Back to top

For students, the transition back to school can be both exciting and stressful. Here are a few tips to help your kids and teens feel prepared for that transition, as well as some thoughts about what is “typical” back to school stress and what might be a sign to seek support from others:

Eating Disorders

Nearly 3% of teenagers between the ages of 13-18 — boys as well as girls — struggle with food, weight and body image issues severe enough to constitute an eating disorder.1 Such disorders (anorexia, bulimia, binge eating) seriously affect both physical and mental health, and in some instances can be life-threatening. 

When Kids Cry

Perhaps the toughest thing when our children cry are the emotions their tears trigger in us: empathic upset and sadness, plus a sense of helplessness that comes from thinking we need to do something while unsure what that would be.

Your daughter comes home in tears. She can barely choke out words to describe the mean things some girls said to her on the school bus. You listen to her story and try to comfort her. If you’re really skilled, you’ll offer her attunement (Are You Okay?

Hiding Negative Feelings

Imagine that for twenty minutes, your 4-year-old has been fussing at the playground, crying and complaining and kicking sand at other children. Feeling growing irritation, you inch toward delivering a serious scolding. But you sense the watchful eyes of parents nearby, and so you suppress your feelings and handle the moment with faked aplomb.

Marriage and the Heart

Marriage has earned a reputation for offering health advantages: longer and happier lives, fewer medical challenges. But “it’s not the case that any marriage is better than none.”i Some studies have found better health among divorced or single people as compared to spouses in high conflict/high stress marriages.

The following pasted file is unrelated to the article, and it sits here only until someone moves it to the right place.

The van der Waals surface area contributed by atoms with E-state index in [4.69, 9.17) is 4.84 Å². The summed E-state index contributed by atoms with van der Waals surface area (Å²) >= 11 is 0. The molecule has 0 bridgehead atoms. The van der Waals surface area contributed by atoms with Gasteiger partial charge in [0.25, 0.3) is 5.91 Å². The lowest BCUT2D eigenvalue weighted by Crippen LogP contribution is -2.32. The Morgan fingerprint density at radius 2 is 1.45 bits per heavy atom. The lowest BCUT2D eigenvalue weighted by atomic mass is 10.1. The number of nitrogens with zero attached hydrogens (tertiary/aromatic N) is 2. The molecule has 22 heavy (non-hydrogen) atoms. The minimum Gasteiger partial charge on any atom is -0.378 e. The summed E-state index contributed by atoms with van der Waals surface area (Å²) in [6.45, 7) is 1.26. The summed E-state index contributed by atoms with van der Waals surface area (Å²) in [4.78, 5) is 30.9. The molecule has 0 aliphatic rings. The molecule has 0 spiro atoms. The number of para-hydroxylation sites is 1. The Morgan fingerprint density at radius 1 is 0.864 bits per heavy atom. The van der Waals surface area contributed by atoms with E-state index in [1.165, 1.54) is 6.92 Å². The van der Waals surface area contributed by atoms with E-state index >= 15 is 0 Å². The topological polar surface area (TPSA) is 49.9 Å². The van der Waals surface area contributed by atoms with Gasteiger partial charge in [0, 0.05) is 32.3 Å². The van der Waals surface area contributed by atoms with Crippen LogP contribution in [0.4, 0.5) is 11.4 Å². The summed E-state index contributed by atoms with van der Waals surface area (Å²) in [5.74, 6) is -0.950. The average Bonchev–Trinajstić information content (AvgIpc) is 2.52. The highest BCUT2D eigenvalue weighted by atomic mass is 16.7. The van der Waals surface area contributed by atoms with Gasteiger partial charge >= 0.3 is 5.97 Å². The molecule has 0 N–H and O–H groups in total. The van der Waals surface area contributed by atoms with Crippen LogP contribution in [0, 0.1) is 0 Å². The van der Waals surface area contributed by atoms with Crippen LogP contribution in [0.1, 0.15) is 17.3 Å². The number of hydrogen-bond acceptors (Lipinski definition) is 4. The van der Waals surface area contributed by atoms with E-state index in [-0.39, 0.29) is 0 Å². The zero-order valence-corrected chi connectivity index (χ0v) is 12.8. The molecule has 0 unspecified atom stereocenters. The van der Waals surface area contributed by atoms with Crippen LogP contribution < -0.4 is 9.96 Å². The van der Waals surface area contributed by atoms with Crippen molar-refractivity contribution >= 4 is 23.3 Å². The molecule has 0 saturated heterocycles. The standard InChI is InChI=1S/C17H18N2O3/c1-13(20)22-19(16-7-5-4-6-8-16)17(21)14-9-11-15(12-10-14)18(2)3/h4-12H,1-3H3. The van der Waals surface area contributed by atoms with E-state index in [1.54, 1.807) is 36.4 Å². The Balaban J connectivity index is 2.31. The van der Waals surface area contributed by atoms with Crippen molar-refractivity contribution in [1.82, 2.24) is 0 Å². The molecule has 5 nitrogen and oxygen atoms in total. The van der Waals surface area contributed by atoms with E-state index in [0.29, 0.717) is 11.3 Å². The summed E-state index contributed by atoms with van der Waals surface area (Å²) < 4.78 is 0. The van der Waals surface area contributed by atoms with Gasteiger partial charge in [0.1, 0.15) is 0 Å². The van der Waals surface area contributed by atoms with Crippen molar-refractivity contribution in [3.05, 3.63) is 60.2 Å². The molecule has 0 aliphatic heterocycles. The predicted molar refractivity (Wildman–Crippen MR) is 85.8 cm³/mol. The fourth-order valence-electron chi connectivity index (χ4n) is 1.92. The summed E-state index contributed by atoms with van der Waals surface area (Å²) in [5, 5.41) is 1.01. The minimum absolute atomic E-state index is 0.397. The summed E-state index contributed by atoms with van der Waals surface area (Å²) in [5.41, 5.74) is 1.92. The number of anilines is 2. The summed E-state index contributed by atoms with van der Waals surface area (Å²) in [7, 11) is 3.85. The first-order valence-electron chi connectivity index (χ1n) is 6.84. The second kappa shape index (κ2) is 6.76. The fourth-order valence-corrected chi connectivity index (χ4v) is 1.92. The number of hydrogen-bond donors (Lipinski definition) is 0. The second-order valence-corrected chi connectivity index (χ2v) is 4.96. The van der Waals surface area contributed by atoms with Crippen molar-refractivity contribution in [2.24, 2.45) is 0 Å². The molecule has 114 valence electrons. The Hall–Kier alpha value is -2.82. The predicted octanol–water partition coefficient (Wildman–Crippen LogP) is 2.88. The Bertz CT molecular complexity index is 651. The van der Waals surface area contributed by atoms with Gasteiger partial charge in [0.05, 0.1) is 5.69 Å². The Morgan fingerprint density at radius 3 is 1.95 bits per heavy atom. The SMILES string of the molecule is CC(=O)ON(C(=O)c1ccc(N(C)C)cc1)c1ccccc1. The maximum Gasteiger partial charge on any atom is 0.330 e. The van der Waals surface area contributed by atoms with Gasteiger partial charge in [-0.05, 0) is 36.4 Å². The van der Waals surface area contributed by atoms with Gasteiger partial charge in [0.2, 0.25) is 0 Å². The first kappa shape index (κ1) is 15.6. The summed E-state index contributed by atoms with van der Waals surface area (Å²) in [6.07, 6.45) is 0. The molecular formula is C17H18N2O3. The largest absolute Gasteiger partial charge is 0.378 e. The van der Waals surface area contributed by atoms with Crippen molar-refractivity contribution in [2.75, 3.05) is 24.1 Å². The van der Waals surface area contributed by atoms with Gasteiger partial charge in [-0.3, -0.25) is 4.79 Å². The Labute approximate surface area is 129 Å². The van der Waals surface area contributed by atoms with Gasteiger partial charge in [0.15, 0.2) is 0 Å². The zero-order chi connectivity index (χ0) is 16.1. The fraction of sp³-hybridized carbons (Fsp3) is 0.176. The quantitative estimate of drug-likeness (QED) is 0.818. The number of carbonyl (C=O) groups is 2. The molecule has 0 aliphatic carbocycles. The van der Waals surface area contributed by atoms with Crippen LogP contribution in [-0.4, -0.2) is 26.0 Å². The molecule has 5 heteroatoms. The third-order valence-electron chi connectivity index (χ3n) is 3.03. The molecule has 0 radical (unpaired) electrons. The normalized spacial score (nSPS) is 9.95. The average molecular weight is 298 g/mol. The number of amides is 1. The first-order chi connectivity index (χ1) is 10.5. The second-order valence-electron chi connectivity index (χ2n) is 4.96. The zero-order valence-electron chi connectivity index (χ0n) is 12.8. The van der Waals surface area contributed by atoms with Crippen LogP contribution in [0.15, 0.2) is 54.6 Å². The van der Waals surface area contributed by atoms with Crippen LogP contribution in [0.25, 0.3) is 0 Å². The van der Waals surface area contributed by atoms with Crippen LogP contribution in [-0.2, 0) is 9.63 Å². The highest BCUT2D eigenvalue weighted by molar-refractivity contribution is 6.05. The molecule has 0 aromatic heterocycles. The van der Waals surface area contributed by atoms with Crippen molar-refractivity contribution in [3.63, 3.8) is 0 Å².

Nibble, Then Quibble

Finding yourself and your partner on the brink of a spat? First check how long since either of you have eaten.

Enough Sleep

With the start of the new school year, routines are taking shape. Youngsters are assembling the complex puzzle in which homework, activities, sports, social life and family time compete for a limited number of hours in the day. Frequently it seems there’s not enough time to do it all, that something’s got to give. What often gives?

Kids & Alcohol - Part II

How do we know whether our youngsters have become involved in the abuse of substances? Here are some signs to look for:

Kids & Alcohol - Part 1

Most 6-year-olds know that alcohol is for adults only. But once they hit the tween years (9 to 12) and beyond, many are willing to give it a try. That's why it's never too early to talk with youngsters about the dangers of underage drinking. (Studies show that teens say they rely on adults in their lives to help them make tough decisions.